Bernadette Barbier November 20, 2019 Fruit
There are several separate reasons why animals have evolved colors. Camouflage enables an animal to remain hidden from view. Animals use color to advertise services such as cleaning to animals of other species; to signal their sexual status to other members of the same species; and in mimicry, taking advantage of the warning coloration of another species. Some animals use flashes of color to divert attacks by startling predators. Zebras may possibly use motion dazzle, confusing a predator’s attack by moving a bold pattern rapidly. Some animals are colored for physical protection, with pigments in the skin to protect against sunburn, while some frogs can lighten or darken their skin for temperature regulation. Finally, animals can be colored incidentally. For example, blood is red because the heme pigment needed to carry oxygen is red. Animals colored in these ways can have striking natural patterns.
Chromatophores are special pigment-containing cells that may change their size, but more often retain their original size but allow the pigment within them to become redistributed, thus varying the color and pattern of the animal. Chromatophores may respond to hormonal and or neurobal control mechanisms, but direst responses to stimulation by visible light, UV-radiation, temperature, pH-changes, chemicals, etc. have also been documented. The voluntary control of chromatophores is known as metachrosis. For example, cuttlefish and chameleons can rapidly change their appearance, both for camouflage and for signalling, as Aristotle first noted over 2000 years ago
Selflessness is an important feature of some fruits of commerce. Commercial cultivars of bananas and pineapples are examples of seedless fruits. Some cultivars of citrus fruits (especially grapefruit, mandarin oranges, navel oranges), satsumas, table grapes, and watermelons are valued for their selflessness. In some species, selflessness is the result of parthenogenesis, where fruits set without fertilization. Parthenogenesis fruit set may or may not require pollination, but most seedless citrus fruits require a stimulus from pollination to produce fruit.
Darwin explained such male-female differences in his theory of sexual selection in his book The Descent of Man. Once the females begin to select males according to any particular characteristic, such as a long tail or a colored crest, that characteristic is emphasized more and more in the males. Eventually all the males will have the characteristics that the females are sexually selecting for, as only those males can reproduce. This mechanism is powerful enough to create features that are strongly disadvantageous to the males in other ways. For example, some male birds of paradise have wing or tail streamers that are so long that they impede flight, while their brilliant colors may make the males more vulnerable to predators. In the extreme, sexual selection may drive species to extinction, as has been argued for the enormous horns of the male Irish elk, which may have made it difficult for mature males to move and feed.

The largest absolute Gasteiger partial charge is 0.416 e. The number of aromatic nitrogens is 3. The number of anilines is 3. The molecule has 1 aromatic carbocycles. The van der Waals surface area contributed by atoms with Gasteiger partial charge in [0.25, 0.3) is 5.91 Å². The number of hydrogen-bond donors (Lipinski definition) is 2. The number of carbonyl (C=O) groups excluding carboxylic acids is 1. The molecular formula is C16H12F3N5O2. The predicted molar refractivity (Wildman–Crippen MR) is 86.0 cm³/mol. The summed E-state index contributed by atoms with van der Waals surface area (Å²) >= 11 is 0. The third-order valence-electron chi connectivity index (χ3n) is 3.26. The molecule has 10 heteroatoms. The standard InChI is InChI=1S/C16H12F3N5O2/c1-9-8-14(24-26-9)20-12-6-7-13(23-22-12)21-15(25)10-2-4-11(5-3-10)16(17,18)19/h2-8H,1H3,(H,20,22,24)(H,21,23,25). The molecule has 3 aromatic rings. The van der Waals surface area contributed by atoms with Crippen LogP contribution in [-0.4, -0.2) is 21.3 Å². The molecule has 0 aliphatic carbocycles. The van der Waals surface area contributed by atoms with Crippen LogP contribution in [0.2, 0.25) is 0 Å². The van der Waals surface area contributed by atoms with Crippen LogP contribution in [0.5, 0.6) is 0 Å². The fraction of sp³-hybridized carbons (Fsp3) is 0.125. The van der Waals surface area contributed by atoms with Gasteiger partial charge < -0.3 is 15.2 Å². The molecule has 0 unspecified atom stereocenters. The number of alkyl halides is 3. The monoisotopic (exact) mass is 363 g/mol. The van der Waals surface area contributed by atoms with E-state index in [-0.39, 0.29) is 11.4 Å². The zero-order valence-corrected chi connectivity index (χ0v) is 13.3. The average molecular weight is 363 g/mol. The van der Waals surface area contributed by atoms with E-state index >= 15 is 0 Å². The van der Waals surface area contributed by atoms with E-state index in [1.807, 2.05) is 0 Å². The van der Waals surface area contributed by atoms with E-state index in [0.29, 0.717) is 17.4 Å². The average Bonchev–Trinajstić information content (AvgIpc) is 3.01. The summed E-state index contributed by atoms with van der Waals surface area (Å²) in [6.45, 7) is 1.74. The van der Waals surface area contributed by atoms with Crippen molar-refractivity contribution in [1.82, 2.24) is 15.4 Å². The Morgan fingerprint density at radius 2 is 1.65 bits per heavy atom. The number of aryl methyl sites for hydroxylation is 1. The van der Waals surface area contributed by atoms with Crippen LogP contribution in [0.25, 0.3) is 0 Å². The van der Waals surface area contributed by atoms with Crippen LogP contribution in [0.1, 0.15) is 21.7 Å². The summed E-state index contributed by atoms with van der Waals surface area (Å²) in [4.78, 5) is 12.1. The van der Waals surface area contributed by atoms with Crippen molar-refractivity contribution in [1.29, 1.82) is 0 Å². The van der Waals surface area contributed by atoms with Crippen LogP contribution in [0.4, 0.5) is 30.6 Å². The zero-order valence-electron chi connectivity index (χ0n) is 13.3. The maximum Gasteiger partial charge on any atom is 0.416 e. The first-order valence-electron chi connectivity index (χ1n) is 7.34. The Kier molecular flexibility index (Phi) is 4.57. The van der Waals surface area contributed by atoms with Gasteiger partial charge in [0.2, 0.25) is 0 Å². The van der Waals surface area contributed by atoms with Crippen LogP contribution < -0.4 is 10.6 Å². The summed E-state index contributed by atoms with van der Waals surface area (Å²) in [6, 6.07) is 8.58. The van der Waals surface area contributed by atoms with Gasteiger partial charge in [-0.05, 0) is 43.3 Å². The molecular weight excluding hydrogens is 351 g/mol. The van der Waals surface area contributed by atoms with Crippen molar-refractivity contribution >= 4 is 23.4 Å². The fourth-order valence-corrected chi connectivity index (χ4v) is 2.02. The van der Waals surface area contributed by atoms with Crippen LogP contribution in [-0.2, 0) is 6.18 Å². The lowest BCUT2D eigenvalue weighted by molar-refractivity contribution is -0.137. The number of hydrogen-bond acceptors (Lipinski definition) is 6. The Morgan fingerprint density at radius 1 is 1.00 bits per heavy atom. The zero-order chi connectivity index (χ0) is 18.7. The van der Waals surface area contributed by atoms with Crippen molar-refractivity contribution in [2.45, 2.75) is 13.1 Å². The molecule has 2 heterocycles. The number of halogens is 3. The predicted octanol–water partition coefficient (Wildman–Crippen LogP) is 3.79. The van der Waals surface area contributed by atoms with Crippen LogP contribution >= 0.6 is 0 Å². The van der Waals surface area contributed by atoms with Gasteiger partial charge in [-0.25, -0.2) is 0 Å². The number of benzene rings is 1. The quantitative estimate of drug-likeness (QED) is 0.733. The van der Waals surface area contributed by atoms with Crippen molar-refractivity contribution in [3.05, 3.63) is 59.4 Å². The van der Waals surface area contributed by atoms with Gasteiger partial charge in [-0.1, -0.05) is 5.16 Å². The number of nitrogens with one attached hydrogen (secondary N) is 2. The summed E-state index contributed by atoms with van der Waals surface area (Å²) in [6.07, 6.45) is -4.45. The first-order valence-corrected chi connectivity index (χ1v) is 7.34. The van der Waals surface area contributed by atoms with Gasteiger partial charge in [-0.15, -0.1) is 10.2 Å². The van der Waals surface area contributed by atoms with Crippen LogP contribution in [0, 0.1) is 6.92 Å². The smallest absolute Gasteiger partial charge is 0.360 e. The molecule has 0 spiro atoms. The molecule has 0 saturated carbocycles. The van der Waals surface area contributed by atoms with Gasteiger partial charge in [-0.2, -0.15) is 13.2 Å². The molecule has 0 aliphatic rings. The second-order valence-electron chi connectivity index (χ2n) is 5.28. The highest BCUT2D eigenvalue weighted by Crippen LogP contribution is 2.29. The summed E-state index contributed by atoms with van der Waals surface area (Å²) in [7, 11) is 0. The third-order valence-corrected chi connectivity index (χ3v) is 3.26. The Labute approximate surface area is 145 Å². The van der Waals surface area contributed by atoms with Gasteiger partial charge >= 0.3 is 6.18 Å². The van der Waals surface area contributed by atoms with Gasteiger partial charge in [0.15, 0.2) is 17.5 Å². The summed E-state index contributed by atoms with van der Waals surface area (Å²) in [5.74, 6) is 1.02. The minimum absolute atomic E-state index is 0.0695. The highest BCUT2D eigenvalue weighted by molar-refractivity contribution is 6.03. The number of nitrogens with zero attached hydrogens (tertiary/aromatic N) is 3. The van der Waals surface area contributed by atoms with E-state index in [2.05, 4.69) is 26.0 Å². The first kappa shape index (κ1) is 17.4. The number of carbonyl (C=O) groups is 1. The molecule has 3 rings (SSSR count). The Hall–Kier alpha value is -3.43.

Warning coloration is effectively the ”opposite” of camouflage, and a special case of advertising. Its function is to make the animal, for example a wasp or a coral snake, highly conspicuous to potential predators, so that it is noticed, remembered, and then avoided. As Peter Forbes observes, ”Human warning signs employ the same colours – red, yellow, black, and white – that nature uses to advertise dangerous creatures.” Warning colors work by being associated by potential predators with something that makes the warning colored animal unpleasant or dangerous.
Countershading was first described by the American artist Abbott Handerson Thayer, a pioneer in the theory of animal coloration. Thayer observed that whereas a painter takes a flat canvas and uses colored paint to create the illusion of solidity by painting in shadows, animals such as deer are often darkest on their backs, becoming lighter towards the belly, creating (as zoologist Hugh Cott observed) the illusion of flatness, and against a matching background, of invisibility. Thayer’s observation ”Animals are painted by Nature, darkest on those parts which tend to be most lighted by the sky’s light, and vice versa” is called Thayer’s Law.
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